Abbas rules out coalition with Hamas

The Palestinian president says his agreement with the ruling Hamas group on forming a unity government is off.

    Abbas said he might opt to dissolve the current government

    Mahmoud Abbas also said he might opt to dissolve the Hamas-led government.

    He said at a news conference with Sheikh Khalid Bin Ahmed Al-Khalifa, the Bahraini foreign minister, on Wednesday: "There is no dialogue now."

    A preliminary coalition agreement between Abbas' Fatah movement and Hamas, announced on September 11, "is over now, and we have to start from square one," he said, not ruling out the renewal of talks at a later date.

    Abbas also said a new Cabinet must be formed to end a recent surge in inter-faction fighting that has killed 10 people in three days. He did not elaborate, but Abbas holds wide-ranging constitutional powers that include the authority to disband the government.

    "There are many bloody events now, and we need to end this crisis as soon as possible, reach a solution and form a new Cabinet," he said.

    Asked if he would use his powers to dissolve the government, he replied: "My constitutional authority will be used at the appropriate time... We are going to see how to deal with the solution. All doors are open."

    Hamas assessment

    However, Hamas Cabinet minister, giving a different assessment of the situation, said the two sides were on the verge of forming a government, possibly one made up of professionals, not politicians.

    "There are many bloody events now, and we need to end this crisis as soon as possible, reach a solution and form a new Cabinet"

    Mahmoud Abbas,
    Palestinian president

    Abdel Rahman Zaidan, the public works minister, taking issue with Abbas's view of the situation, said the two sides were in "the final stages" of forming a so-called national unity government.

    "There is serious thinking within Hamas to form a national unity government which is composed of professionals, basically, not political faces," Zaidan said. "This government would not be headed by a Hamas leader."

    Options

    If he were to disband the government, Abbas could either form a Cabinet of professionals, rather than politicians, or call new elections.

    Clashes between Palestinian forces
    soared tension over power struggle

    Abbas was speaking hours before a scheduled meeting with Condoleezza Rice, the visiting US secretary of state.
       
    Rice is on a regional visit partly aimed at bolstering Abbas in his power struggle with Hamas.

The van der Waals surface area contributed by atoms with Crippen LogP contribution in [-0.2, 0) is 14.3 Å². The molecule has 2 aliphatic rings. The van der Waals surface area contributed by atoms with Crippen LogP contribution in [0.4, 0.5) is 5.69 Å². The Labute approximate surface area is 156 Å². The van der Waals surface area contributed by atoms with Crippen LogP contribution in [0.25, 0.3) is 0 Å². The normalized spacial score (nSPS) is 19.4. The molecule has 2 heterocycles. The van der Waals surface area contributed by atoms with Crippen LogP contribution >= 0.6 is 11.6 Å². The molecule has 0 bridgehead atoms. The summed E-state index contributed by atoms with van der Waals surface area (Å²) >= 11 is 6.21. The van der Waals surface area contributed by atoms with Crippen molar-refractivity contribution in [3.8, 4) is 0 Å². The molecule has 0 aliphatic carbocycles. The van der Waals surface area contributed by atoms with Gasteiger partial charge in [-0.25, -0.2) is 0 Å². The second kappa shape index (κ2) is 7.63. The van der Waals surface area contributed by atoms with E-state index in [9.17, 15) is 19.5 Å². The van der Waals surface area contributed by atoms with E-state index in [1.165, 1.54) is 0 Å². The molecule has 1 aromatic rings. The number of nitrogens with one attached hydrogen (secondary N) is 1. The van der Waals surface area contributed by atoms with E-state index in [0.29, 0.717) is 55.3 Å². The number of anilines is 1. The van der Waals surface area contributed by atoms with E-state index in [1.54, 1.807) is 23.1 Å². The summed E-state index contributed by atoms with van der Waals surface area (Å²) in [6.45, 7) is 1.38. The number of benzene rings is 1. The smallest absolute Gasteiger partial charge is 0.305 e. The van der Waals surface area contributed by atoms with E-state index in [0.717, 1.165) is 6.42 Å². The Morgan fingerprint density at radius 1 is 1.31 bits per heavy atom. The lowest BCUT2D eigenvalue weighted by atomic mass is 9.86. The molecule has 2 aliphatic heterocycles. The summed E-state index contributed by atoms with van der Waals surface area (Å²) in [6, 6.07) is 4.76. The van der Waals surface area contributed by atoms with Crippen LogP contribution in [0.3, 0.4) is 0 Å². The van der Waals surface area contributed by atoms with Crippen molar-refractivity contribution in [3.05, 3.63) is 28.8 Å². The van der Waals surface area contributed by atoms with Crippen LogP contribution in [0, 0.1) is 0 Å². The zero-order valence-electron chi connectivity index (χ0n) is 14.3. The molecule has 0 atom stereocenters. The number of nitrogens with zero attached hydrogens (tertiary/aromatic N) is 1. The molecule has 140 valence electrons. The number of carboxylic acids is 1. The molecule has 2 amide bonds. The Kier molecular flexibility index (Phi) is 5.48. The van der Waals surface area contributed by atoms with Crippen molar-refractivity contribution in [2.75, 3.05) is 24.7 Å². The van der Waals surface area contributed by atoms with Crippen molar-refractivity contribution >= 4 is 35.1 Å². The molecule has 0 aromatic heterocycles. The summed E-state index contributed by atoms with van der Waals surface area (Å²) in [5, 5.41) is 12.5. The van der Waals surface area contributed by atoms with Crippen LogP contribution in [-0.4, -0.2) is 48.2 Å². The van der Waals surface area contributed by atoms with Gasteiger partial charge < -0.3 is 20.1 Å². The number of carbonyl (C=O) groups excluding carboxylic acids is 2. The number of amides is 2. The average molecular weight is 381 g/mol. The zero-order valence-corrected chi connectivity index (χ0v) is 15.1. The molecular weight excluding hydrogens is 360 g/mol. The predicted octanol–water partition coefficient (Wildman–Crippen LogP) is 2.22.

Hamas entered the agreement with Fatah under pressure from crushing Western economic sanctions that have generated widening protests against the government.

    Crisis Group

    In Brussels, more than 100 former world leaders and politicians called on Wednesday for urgent international action to end Arab-Israeli conflict, warning that the Middle East faced its "worst crisis for years".
       
    In a statement issued by the International Crisis Group, a Brussels-based think tank, they called for an international conference to agree the outlines of a comprehensive peace deal and prepare for detailed negotiations.
       

    "If the Arab-Israeli conflict, with all its terrible consequences, is ever to be resolved, there is a desperate need for fresh thinking and the injection of new political will"

    The International Crisis Group

    They also urged support for a national unity government in the Palestinian territories, where internal fighting has spiralled, resumption of aid to the Palestinian Authority and talks between Israeli and Palestinian leaders.
       
    "Everyone has lost in this conflict except the extremists throughout the world who prosper on the rage that it continues to provoke," said the 135 signatories, who included dozens of ex-presidents and prime ministers and seven Nobel laureates.
       
    "Every passing day undermines prospects for a peaceful, enduring solution," said the statement, signed by Mikhail Gorbachev, the former Soviet president, Jimmy Carter, the former US president, and Desmond Tutu, the South Africa's Archbishop, among others.
        
    The statement said the Quartet of Middle East peace negotiators should also hold talks with Israel, Syria and Lebanon to discuss the foundations of a wider peace.

    "If the Arab-Israeli conflict, with all its terrible consequences, is ever to be resolved, there is a desperate need for fresh thinking and the injection of new political will," it said.

    SOURCE: Agencies


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